Restricted U.S. Army Special Operations Forces (ARSOF) Religious Factors Analysis Manual

GTA 41-01-005

  • 60 pages
  • Distribution authorized to U.S. Government agencies and their contractors only to protect technical or operational information from automatic dissemination under the International Exchange Program or by other means.
  • January 2008


This document represents an effort by the United States Army John F. Kennedy Special Warfare Center and School (USAJFKSWCS) Directorate of Training and Doctrine (DOTD) to equip Army special operations forces (ARSOF) with a better tool for understanding religious considerations in mission planning. Today’s culturally centric warfare places ARSOF Soldiers in high demand. Soldiers trained in the skills of cultural competence and cultural analysis provide an effective mission planning tool for developing an understanding of the operational environment.

Since 9/11, ARSOF have been at the forefront of the War on Terrorism. They are recognized as one of the greatest force multipliers in the United States (U.S.) military arsenal, because of their expertise in military operations, which ranges from counterinsurgency to nation building.

The War on Terrorism has made U.S. leaders more aware of the importance of religious identity and caused them to increasingly focus on religious ideology. Secretary of Defense Donald Rumsfeld’s 2 February 2006 press conference addressed the need to counter the religious ideology of extremist Islamic groups. Doing so will require not only a deeper understanding of religion’s effects upon society than is currently provided by intelligence analyses and products but also an increased emphasis on including religious factors in mission planning. The changing dynamics of conflict are driving a profound change in ARSOF operations. Finding the center of gravity (COG) of the conflict may require translating unfamiliar religious traditions into mission factors. Religion, in the form of nonstate actors, faith-based transnational networks, polygonal insurgency operations, and transcendent ideology, challenges the power of secular organizations.

The answer to overcoming this challenge is not to exclude religion from planning but rather to increase the ARSOF’s understanding of religious factors. They need to examine the application of religious factors to mission planning and develop a synchronized process within the intelligence preparation of the battlefield (IPB). There is a need to integrate a new religious factors analysis (RFA) into the IPB process so that religious factors become actionable elements of the mission plan.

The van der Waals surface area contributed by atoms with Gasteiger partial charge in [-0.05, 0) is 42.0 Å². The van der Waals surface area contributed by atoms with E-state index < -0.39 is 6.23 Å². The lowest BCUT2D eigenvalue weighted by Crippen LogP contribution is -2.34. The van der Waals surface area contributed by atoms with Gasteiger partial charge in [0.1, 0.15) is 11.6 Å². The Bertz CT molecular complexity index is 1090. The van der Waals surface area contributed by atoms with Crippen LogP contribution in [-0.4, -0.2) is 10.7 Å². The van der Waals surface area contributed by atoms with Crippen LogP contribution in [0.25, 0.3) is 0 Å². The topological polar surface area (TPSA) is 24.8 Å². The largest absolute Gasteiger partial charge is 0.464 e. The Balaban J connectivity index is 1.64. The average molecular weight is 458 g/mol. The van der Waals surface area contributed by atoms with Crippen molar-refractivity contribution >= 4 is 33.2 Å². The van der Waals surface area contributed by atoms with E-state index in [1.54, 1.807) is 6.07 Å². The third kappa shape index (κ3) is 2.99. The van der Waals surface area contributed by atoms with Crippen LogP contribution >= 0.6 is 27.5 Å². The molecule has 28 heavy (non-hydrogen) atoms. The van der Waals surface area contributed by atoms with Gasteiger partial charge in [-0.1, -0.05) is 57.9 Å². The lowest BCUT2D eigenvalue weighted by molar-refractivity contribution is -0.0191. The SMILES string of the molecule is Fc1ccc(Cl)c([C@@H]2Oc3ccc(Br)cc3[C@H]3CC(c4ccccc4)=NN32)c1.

Given religion’s complexity and power, it is imperative that ARSOF understand the way it shapes modern warfare and the modern battlefield. There are several reasons for religion’s ability to shape the battlefield:

• Religion answers some of life’s big questions, such as why there is death and war. Religion is relevant to all conflict.
• Religion adds a higher intensity, severity, brutality, and lethality to conflict than other factors do.
• Religion offers a stronger identity to participants in conflicts than nationality, ethnicity, politics, or language.
• Religion can motivate the masses quickly and cheaply, and it often remains outside the view of nation-state security forces.
• Religion offers an ideology—or a platform for a political ideology—that resonates more strongly than other forms of propaganda. Theology will trump ideology in most conflicts.
• Religious leaders are often the last leaders left when states fail, and they offer a voice to the disempowered or oppressed.
• Religious leaders are often the first to seek peace and reconciliation after a conflict.


Crisis action planning often necessitates modification of either the military decision-making process or joint operation-planning process, either because of time constraints or the direction of the commander.
Whatever the cause, expedient planning should never totally omit an initial, even if abbreviated, RFA of the targeted AO. Available information may come from either classified or open sources, may be dated, or may be unverifiable, forcing the development of planning assumptions prior to deployment.

In a time-constrained planning environment, certain key RFA information will—

• Contribute to the overall civil considerations analysis and the IPB process.
• Enhance cultural awareness of the AO.
• Identify key leaders, communicators, and spheres of influence.
• Contribute to both the lethal and nonlethal targeting process.
• Assist in populace and resource-control planning.
• Provide the basis for a more in-depth analysis.

Figure 8, pages 33 through 36, is a suggested expedient RFA template.

It uses the complete template (Figure 9, pages 37 through 44) as a source document. As with any assessment and analysis process continuous information gathering is essential upon entry into the AO to validate the initial assessment and satisfy identified information gaps.

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